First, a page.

Jessa says this after accusing Shoshanna of coveting the career that her college friends have and blaming Jessa for distracting her from it. Jessa wishes Shoshanna could look at her and see someone worth being with, but she doesn't in part because of every behavior Jessa has demonstrated on the show. The first scene between Jessa and Shoshanna here reminds the viewer of some real obvious information that, in its obviousness, is shocking considering Jessa's storyline throughout the show: she and Shoshanna are cousins. They share a grandmother, who they create a video voicemail for together. All Jessa wants, all she does on the show, is fit herself into other families. She's in constant pain over her own family's rejection of her. But Shoshanna is her family, and she has accommodated Jessa, and Jessa has never recognized it. They wind up squabbling about Adam and Ray—Shoshanna takes a dig at Jessa for stealing Adam, then Jessa exploits her feelings for Ray who, whether or not she still has lingering feelings of love for him, he has proven to be her friend and has enabled her to become the person she would like to be, and she cares about him. Shoshanna cares that Ray is happy, and he is happy with Marnie, and Marnie, Jessa informs Shosh, is on a weekend getaway with Desi. It's another case of the men representing red herrings. This brief confrontation isn't about Adam or Ray, but about Jessa's covetousness and Shoshanna's priorities. Jessa would probably reason with Shosh that the "friendly" thing to do would be to tell Ray that Marnie is cheating on him. She might read Shosh's allegiance to Ray as exploitative in itself, since they broke up, but she's been able to work toward some of her professional goals by helping him win his local zoning board seat and revitalize his business, all of which may superficially appear like Ray taking advantage of the lingering attachment Shosh still harbored for Ray by the end of season three, but which is framed as and certainly is in Shosh's eyes big chances she needed and met in order to show herself what she can do. She wants validation for that, and she has none. She would rather have validation for that at this point than close friends, since the gamble she took on that with Jessa has not paid off. There would be more tension to this episode if, as a counterpoint to Hannah and Marnie realizing why they're friends, the fallout between Shoshanna and Jessa would have felt more consequential, but their relationship has been so insubstantial for so long—Shoshanna's been trying to avoid Jessa, arguably, since she saw her having sex in season one—there is not much poignancy in them pissing each other off again.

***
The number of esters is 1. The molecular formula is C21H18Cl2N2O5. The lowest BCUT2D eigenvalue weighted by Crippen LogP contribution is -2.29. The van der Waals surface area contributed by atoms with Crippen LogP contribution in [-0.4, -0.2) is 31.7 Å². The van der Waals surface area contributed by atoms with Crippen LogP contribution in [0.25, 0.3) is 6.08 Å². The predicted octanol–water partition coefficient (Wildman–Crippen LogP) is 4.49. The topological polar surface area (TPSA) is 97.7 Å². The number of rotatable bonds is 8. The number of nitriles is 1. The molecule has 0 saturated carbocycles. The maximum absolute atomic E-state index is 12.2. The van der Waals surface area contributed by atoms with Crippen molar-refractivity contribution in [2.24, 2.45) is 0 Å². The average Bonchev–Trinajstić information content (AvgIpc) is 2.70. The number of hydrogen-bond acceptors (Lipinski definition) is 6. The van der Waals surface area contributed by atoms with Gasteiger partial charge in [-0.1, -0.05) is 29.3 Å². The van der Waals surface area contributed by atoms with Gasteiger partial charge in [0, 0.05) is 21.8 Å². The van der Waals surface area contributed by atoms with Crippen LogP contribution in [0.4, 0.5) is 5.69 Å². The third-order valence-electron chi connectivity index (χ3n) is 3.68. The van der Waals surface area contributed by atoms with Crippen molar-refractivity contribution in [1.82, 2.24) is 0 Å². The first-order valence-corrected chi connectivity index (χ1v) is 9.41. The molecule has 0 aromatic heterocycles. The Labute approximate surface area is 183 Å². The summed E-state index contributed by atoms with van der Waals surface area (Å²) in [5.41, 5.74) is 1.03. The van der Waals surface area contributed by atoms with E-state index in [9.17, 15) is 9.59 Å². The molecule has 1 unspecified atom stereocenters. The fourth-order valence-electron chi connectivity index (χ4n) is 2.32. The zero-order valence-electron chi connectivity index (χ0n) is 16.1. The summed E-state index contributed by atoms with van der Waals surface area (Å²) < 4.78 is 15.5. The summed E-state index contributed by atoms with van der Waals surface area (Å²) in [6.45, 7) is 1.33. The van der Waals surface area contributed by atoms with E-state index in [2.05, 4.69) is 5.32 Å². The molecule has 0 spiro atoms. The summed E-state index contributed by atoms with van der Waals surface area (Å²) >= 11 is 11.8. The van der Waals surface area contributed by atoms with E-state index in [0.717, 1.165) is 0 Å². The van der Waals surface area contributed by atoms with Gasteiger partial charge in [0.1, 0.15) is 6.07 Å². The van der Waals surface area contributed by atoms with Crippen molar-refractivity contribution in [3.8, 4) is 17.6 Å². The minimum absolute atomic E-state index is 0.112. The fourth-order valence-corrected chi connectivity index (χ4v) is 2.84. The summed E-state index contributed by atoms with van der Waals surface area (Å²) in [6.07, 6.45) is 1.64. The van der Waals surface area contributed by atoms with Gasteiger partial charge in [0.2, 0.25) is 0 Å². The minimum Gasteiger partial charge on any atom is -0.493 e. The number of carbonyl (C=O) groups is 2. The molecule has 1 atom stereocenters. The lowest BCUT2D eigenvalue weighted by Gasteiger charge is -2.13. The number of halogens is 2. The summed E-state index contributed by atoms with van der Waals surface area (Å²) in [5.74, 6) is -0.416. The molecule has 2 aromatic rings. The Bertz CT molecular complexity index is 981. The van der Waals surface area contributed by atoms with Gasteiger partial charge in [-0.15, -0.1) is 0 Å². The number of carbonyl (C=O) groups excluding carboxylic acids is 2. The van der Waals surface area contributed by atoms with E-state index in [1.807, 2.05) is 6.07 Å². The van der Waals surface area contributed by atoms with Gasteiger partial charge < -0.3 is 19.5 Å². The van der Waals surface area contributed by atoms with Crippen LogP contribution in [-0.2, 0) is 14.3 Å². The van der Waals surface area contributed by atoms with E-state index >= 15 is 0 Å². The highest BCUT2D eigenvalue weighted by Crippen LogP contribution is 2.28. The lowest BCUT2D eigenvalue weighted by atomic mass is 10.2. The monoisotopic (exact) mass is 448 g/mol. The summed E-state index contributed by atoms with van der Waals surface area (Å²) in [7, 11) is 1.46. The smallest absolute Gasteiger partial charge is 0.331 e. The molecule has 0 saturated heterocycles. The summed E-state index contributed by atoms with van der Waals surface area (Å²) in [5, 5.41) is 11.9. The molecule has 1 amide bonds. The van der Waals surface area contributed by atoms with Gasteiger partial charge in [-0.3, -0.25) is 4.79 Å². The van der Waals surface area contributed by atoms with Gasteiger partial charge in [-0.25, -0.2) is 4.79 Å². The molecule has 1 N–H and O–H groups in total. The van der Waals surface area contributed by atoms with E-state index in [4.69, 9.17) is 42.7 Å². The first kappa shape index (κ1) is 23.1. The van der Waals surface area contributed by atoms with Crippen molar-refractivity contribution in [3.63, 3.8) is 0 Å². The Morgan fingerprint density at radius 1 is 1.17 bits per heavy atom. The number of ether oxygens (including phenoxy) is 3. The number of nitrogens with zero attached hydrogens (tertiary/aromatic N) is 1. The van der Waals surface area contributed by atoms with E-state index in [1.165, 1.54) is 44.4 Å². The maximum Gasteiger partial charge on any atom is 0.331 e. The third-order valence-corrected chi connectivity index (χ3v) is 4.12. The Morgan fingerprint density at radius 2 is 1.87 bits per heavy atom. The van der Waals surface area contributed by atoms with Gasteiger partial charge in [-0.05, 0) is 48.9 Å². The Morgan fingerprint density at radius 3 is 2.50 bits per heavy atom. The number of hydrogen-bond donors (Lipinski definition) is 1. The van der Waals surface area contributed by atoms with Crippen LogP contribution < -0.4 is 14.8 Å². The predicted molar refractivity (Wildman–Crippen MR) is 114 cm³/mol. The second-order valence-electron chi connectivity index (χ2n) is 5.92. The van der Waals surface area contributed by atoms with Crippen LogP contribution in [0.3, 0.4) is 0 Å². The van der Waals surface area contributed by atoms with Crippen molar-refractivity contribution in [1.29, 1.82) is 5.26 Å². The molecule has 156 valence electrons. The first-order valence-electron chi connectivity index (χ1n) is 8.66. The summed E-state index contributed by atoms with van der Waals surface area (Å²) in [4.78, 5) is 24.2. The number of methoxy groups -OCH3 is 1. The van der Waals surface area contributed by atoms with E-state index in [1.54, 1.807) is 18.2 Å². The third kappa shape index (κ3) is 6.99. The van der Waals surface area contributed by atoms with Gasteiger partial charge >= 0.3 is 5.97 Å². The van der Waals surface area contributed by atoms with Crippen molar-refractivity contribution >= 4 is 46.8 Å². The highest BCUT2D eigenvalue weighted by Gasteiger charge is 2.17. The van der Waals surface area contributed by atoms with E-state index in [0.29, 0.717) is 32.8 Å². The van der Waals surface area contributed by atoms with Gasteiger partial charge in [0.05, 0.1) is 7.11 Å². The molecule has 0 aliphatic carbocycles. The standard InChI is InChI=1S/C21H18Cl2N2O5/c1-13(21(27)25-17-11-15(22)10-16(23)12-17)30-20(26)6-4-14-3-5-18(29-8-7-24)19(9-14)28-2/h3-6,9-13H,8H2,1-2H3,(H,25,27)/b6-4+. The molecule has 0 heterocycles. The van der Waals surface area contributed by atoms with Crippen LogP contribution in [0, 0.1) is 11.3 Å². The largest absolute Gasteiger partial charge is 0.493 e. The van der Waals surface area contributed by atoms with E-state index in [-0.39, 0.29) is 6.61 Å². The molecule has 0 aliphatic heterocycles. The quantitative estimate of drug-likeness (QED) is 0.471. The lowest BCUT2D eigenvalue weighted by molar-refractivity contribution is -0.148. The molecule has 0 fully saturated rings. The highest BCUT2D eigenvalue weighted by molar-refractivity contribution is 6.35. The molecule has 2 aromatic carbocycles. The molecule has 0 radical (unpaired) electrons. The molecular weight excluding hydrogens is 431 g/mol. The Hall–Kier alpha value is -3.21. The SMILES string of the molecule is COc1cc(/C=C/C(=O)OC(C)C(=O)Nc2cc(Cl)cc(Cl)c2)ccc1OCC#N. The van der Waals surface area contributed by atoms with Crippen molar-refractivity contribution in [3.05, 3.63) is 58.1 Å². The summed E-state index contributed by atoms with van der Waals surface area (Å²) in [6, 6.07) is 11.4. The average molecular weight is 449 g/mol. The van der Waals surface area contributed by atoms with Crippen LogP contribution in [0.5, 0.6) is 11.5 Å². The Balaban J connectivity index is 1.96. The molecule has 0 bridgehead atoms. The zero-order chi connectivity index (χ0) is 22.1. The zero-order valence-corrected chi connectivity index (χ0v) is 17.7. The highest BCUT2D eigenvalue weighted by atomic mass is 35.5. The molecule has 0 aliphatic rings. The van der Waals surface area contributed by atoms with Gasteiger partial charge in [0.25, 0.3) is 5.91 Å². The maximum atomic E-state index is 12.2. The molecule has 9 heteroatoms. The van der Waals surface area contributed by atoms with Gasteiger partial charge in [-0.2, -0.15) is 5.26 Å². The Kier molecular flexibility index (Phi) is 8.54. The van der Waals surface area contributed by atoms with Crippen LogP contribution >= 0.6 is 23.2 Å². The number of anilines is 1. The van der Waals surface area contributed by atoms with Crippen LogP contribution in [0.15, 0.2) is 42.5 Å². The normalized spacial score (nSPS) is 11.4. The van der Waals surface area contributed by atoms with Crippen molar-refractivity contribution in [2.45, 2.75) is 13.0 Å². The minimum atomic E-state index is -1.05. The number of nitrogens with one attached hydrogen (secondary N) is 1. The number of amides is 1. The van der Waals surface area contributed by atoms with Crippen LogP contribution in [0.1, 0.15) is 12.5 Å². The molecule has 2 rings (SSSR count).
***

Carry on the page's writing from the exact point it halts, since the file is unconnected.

Thursday, February 16, 2017